the duration of the licence agreement is flexible and either the licensor or the licensee may terminate the licence agreement by giving 2 to 6 months’ prior written notice to the other party;
basic office equipment may be provided by the licensor;
there is no need for the licensee to fit out the office when it moves in or reinstate the office when it moves out.
In the event that the occupier’s business activity is regulated by the SFC, the occupier would need to consider whether the office leased through a licence agreement could satisfy regulatory requirements (such as, record keeping, security, segregation and confidentiality) prescribed by the SFC.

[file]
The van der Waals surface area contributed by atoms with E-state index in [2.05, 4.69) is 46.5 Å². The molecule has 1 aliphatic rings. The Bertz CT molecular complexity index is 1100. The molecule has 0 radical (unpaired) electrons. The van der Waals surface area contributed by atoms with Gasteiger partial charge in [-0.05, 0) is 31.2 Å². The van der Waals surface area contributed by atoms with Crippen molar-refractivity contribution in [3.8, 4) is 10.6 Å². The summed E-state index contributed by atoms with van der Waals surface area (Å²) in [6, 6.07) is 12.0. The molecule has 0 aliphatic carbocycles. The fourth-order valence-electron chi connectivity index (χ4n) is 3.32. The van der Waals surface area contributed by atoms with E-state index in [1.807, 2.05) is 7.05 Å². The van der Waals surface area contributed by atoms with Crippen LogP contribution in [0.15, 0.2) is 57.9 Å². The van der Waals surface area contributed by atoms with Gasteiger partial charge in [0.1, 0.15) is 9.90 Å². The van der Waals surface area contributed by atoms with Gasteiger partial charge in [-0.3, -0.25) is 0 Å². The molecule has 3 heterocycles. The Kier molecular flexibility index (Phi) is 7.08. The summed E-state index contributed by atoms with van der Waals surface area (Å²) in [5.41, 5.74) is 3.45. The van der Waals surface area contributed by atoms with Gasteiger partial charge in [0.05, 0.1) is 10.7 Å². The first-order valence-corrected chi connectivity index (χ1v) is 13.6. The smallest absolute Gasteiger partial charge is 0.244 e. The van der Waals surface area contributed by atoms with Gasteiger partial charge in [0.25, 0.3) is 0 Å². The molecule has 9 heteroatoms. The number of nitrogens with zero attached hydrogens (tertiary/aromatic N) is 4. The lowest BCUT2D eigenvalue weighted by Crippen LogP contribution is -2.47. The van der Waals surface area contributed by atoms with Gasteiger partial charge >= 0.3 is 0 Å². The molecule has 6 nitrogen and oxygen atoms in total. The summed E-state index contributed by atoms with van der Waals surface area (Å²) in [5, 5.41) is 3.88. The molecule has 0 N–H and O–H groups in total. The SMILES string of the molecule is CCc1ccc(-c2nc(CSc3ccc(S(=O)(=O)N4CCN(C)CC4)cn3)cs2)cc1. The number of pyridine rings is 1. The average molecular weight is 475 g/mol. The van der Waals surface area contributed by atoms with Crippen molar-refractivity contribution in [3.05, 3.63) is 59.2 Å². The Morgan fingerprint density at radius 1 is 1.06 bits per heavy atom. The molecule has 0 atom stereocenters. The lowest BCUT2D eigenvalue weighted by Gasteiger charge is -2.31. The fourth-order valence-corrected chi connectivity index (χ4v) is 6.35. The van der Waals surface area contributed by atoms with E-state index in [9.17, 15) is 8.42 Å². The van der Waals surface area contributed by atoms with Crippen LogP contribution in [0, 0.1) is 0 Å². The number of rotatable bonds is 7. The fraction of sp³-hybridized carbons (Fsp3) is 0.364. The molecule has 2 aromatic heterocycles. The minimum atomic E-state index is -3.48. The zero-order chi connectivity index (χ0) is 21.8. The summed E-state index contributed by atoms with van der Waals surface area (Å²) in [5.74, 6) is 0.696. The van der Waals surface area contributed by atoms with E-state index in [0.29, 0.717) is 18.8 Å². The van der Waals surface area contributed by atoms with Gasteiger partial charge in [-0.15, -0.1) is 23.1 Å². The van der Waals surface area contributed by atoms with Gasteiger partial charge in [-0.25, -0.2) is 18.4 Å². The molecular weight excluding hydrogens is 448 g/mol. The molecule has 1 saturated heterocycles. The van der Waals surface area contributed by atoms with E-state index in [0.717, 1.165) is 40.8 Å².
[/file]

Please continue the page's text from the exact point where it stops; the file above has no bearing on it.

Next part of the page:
PART 3: CONTENT OF FORMAL TENANCY AGREEMENT
The formal tenancy agreement should embody the basic commercial terms contained in the offer letter or provisional tenancy agreement and any other terms agreed by the landlord and tenant.
A formal tenancy agreement usually contains, among other things, the following obligations in relation to a tenant:
to pay rent;
to pay service charges, utilities charges, air-conditioning charges, Government rent and Government rates;
to maintain the interior of the property in a reasonable state and condition at the expense of the tenant (fair wear and tear excepted);
to use the property only for the purpose stipulated in the formal tenancy agreement;
to comply with, and indemnify the landlord against any breach of, any law or regulation relating to the use and occupation of the property by the tenant;